Porter County murder case dismissed; new prosecutor said the innocent will no longer be charged
by Harper & Harper | Tuesday, January 8, 2019 |
VALPARAISO — Announcing his office will no longer prosecute the innocent, new Porter County Prosecutor Gary Germann moved Friday to dismiss the murder and arson case against an Ogden Dunes man accused of burning his mother at their home.
"This case for sure represents a great personal victory for Mr. (Frederick) Fegely, but even more importantly, a great victory for our Porter County criminal justice system by maintaining the integrity of our Constitution," he said in a prepared statement read in court.
"My hope (is) also the public will see this result as a victory for them as well," he said.
Germann's motion to dismiss the case was granted without comment by Porter Superior Court Judge Jeffrey Clymer.
Fegely, who has been locked up for three years on the charges, thanked the court for providing the "substantial" amount of money needed to allow his public defender, Bob Harper, to hire the experts needed for his defense.
The 70-year-old was charged with murdering his mother, 94-year-old Wanda Maxine Wunder, by burning her alive at their home on April 16, 2015. He faced charges of murder and arson.
"Our defense was simply this fire was not arson," Harper said in a prepared statement lauding the experts and investigators in the case.
"I have been convinced of Mr. Fegely's innocence since I started working on this case and it is gratifying to me to know he will be released," Harper said.
Germann said prior to taking over the prosecutor's office on Tuesday, he reviewed the evidence in the case and met with investigators, who he said "conducted a cutting edge investigation in this extremely complicated and science-driven arson case."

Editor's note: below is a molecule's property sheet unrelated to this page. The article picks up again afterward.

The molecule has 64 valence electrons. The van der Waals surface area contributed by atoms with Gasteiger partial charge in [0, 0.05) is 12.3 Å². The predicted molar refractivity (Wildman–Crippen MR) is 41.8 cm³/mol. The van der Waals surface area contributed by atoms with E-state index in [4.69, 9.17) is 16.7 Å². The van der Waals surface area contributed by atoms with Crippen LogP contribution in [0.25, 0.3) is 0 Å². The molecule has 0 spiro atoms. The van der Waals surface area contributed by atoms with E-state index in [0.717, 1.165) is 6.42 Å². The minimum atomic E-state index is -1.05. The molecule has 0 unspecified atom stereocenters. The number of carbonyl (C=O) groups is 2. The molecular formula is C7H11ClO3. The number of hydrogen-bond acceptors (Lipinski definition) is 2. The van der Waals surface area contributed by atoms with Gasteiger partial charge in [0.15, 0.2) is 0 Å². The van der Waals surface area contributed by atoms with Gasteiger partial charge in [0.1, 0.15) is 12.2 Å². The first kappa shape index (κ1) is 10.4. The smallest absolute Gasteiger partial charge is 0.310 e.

He said they all agree there is no way to pursue a successful prosecution of Fegely for felony murder.
While the basement of the home in question was identified as the origin of the fatal fire, "the cause of the fire has not and cannot be established," Germann said.
There is no evidence of an accelerant either at the site or on the clothes Fegely was wearing at the time, he said.
Another theory that there was a second area of origin for the fire on the first floor of the house was also found to be without support, Germann said.
Germann lauded Harper's efforts in pursuing the facts in the case, particularly while serving as a public defender.
"Few lawyers, let alone a public defender, would have spent the time he did on this case," Germann said.
Harper said during a hearing in November he was under the impression prosecutors intended to drop the case at that time because of a breakdown in the evidence against his client.
But at the suggestion of then-Chief Deputy Prosecutor Matt Frost, the case was set for a status hearing after the start of the new year so Germann, as the new prosecutor, could decide on how to proceed.
"It seems only fair," Frost had said.
Frost said his office, under the control of outgoing Prosecutor Brian Gensel, had reviewed the recent developments in the case and decided it could not dismiss the murder charge.
Harper had said a breakdown in evidence means prosecutors are no longer able to pursue claims Fegely was found to have a flammable liquid on the pajama bottoms he wore after claiming he was awakened by the fire and retreated to a neighbor's house.
He said a fire investigator for the Indiana Department of Homeland Security, who was serving as a witness for prosecutors in this case, has quit his job after making disputed claims in a fatal fire in southern Indiana.
Harper also said he had sent evidence from his own expert and a Bureau of Alcohol, Tobacco, Firearms and Explosives expert to the Ogden Dunes police chief, fire chief and a detective, but prosecutors told the investigators not to read the material.
In August, Clymer granted Fegely's request to withdraw his insanity defense.
"I was afraid it will look like I did the crime" and was looking for a "way out," Fegely had said.
Fegely was committed to the Logansport State Hospital on Oct. 21, 2016, after three psychological evaluations were done, two of which determined he was incompetent to stand trial. He was returned to the county jail early in 2017 after it was determined he was competent to aid in his defense.